A small population of neurons (~ 5000 cells) in the arcuate region of hypothalamus that make neuropeptide Y (NPY) and agouti-related protein (AgRP) become essential for survival in adult mice. We targeted the diphtheria toxin receptor (DTR) to these NPY/AgRP neurons to allow their ablation by administration of diphtheria toxin (DT). Ablation of these neurons in adult mice results in starvation. However, their ablation in neonatal mice results in circuit-based compensation such that mice grow almost normally. Although neonatally DT-lesioned mice grow to normal size, we experimentally explore whether they manifest deficits in physiological responses that normally depend on NPY/AgRP neurons. We propose to determine the critical signaling molecules made by NPY/AgRP neurons and whether they function primarily by regulating the melanocortin-signaling pathway or other circuits. A prime candidate for the critical signaling molecule is ?-aminobutyric acid (GABA); thus, we propose to make conditional alleles of the two genes, GAD1 and GAD2 encoding the biosynthetic enzymes such that they can be inactivated in NPY/AgRP neurons and temporally controlled manner by the action of Cre recombinase. If GABA is the critical signaling molecule, then we predict that inactivation of GABA biosynthesis in NPY/AgRP neurons of neonatal mice will lead to compensation such that the cells are no longer necessary for survival. In contrast, inactivation of GABA biosynthesis in NPY/AgRP neurons of adult mice may promote starvation. NPY/AgRP neurons are known to inhibit neighboring neurons in the arcuate nucleus that make proopiomelanocortin (POMC) and their target neurons in the paraventricular nucleus that express melanocortin-4 receptor. Activation of POMC neurons inhibits feeding. Thus, we include experiments to directly test whether up-regulation of this melanocortin-signaling pathway after sudden ablation of NPY/AgRP neurons is critically involved in the starvation phenotype. However, because NPY/AgRP neurons also project to several other brain regions, we include experiments that address which of these projection regions are affected the most and whether they contribute to feeding behavior. These experiments should provide insight into the neural circuits and signaling molecules that are critical for feeding. ? ? ?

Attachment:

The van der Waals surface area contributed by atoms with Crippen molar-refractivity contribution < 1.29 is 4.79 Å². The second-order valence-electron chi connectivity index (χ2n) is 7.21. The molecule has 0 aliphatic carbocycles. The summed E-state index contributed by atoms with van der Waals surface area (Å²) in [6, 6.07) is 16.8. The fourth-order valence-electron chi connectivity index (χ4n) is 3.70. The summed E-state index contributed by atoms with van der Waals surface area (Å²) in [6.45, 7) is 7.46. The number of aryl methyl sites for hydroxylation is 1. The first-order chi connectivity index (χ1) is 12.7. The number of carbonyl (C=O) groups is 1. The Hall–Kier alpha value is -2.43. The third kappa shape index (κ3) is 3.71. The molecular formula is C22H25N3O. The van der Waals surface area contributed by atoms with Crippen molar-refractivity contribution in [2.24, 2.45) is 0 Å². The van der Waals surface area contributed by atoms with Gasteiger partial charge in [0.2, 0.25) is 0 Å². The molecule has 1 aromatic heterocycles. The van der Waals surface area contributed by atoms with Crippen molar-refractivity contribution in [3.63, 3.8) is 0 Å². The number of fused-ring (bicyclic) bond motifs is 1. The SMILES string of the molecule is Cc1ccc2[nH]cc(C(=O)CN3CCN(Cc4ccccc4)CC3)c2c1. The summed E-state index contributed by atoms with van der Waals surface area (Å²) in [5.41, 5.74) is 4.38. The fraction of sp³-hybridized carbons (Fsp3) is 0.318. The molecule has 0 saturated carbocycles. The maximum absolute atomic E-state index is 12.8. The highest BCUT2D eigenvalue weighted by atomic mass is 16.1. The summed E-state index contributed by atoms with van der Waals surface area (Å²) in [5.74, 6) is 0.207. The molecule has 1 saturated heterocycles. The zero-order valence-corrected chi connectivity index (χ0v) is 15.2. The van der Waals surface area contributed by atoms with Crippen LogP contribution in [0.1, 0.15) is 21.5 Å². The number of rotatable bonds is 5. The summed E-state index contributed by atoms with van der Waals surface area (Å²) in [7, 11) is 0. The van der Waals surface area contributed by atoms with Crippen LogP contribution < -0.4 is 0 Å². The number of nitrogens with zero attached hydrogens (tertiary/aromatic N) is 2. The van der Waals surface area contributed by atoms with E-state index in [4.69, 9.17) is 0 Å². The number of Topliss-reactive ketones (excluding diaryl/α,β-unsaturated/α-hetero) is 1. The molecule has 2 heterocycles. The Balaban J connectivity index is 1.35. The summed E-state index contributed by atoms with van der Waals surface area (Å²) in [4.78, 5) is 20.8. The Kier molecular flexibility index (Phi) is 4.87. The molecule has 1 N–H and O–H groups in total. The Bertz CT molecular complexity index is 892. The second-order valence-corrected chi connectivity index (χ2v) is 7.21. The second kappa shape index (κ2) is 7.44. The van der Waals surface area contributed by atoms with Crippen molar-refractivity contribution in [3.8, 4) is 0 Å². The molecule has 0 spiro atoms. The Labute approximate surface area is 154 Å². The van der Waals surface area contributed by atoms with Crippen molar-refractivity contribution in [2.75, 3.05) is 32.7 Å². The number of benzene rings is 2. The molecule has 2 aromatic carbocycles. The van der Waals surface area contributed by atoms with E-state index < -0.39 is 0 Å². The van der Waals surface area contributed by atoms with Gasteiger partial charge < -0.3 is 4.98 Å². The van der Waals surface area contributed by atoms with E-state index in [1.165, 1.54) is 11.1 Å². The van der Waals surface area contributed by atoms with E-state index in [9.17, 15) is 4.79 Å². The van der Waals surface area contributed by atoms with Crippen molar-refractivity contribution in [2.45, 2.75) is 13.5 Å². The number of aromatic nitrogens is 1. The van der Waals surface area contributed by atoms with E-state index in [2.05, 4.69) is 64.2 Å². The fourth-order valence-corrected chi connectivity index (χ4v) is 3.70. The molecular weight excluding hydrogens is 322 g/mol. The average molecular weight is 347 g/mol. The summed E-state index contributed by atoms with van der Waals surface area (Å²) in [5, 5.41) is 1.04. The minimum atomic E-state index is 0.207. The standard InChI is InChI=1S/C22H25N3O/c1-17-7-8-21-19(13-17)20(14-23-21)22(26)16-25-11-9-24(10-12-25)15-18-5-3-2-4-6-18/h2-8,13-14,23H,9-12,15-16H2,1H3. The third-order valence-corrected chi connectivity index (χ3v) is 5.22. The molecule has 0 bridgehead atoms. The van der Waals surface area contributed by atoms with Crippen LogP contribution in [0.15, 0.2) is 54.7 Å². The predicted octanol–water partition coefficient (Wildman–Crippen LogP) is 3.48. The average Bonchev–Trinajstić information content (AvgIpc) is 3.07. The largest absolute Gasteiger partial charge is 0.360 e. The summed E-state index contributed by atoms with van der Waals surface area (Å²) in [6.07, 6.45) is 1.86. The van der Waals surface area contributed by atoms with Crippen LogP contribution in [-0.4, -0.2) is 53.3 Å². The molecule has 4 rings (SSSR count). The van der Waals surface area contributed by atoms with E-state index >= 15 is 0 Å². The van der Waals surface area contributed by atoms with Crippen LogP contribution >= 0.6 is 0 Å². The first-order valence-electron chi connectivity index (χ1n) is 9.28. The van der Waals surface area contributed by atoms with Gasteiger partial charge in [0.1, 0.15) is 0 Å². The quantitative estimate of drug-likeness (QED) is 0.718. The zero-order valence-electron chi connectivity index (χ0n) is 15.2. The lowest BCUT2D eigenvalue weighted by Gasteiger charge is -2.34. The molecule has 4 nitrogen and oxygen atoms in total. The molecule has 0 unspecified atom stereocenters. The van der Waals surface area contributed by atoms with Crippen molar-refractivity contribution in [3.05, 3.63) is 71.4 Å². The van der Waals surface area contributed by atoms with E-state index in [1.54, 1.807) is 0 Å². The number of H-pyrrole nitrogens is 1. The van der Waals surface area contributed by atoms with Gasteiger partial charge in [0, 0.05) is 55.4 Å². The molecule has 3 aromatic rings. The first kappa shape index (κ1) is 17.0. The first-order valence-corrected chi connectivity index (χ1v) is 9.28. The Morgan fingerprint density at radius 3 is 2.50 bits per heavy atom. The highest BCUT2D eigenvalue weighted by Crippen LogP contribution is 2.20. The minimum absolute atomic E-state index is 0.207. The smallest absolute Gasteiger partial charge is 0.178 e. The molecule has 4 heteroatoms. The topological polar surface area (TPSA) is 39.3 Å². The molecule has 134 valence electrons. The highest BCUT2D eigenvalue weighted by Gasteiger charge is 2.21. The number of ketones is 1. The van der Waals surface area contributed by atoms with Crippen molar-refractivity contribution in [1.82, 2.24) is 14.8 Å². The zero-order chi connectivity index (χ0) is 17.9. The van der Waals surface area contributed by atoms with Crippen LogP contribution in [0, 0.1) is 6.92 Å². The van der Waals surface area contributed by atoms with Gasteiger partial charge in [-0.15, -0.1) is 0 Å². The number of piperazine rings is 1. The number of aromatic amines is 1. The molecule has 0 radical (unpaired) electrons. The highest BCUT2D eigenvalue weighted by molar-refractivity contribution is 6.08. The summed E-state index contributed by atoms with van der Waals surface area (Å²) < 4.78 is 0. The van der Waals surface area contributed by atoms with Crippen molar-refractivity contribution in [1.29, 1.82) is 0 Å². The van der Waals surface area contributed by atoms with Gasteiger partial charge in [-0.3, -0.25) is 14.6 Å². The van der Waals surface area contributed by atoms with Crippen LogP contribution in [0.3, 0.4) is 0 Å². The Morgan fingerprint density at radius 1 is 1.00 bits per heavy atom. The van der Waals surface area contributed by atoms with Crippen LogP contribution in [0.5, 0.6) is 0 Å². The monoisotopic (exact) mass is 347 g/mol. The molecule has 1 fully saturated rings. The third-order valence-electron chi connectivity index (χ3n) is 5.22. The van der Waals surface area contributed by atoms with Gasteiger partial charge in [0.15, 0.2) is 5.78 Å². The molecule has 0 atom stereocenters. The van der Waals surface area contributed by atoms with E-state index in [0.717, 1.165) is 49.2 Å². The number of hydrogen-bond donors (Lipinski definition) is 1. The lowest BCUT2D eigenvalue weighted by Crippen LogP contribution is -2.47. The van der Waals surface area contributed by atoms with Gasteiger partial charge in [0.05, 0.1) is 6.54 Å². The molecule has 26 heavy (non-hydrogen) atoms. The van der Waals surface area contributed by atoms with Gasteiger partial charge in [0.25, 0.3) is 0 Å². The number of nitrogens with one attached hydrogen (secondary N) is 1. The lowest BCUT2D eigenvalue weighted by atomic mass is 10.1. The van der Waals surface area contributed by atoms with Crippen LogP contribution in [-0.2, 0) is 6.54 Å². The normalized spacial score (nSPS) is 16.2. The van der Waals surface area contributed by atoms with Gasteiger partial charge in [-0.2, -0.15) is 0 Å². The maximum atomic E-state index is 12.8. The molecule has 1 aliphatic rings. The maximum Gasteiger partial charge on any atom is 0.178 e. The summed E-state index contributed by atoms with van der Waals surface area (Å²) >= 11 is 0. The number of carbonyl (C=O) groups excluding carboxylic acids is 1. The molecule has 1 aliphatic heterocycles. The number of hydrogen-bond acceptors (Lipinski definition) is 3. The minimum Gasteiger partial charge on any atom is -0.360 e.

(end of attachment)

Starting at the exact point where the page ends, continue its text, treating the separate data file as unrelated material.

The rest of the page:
National Institute of Health (NIH)
National Institute on Drug Abuse (NIDA)
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Neuroendocrinology, Neuroimmunology, and Behavior Study Section (NNB)
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Lin, Geraline
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University of Washington
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Song, Allisa J; Palmiter, Richard D (2018) Detecting and Avoiding Problems When Using the Cre-lox System. Trends Genet 34:333-340
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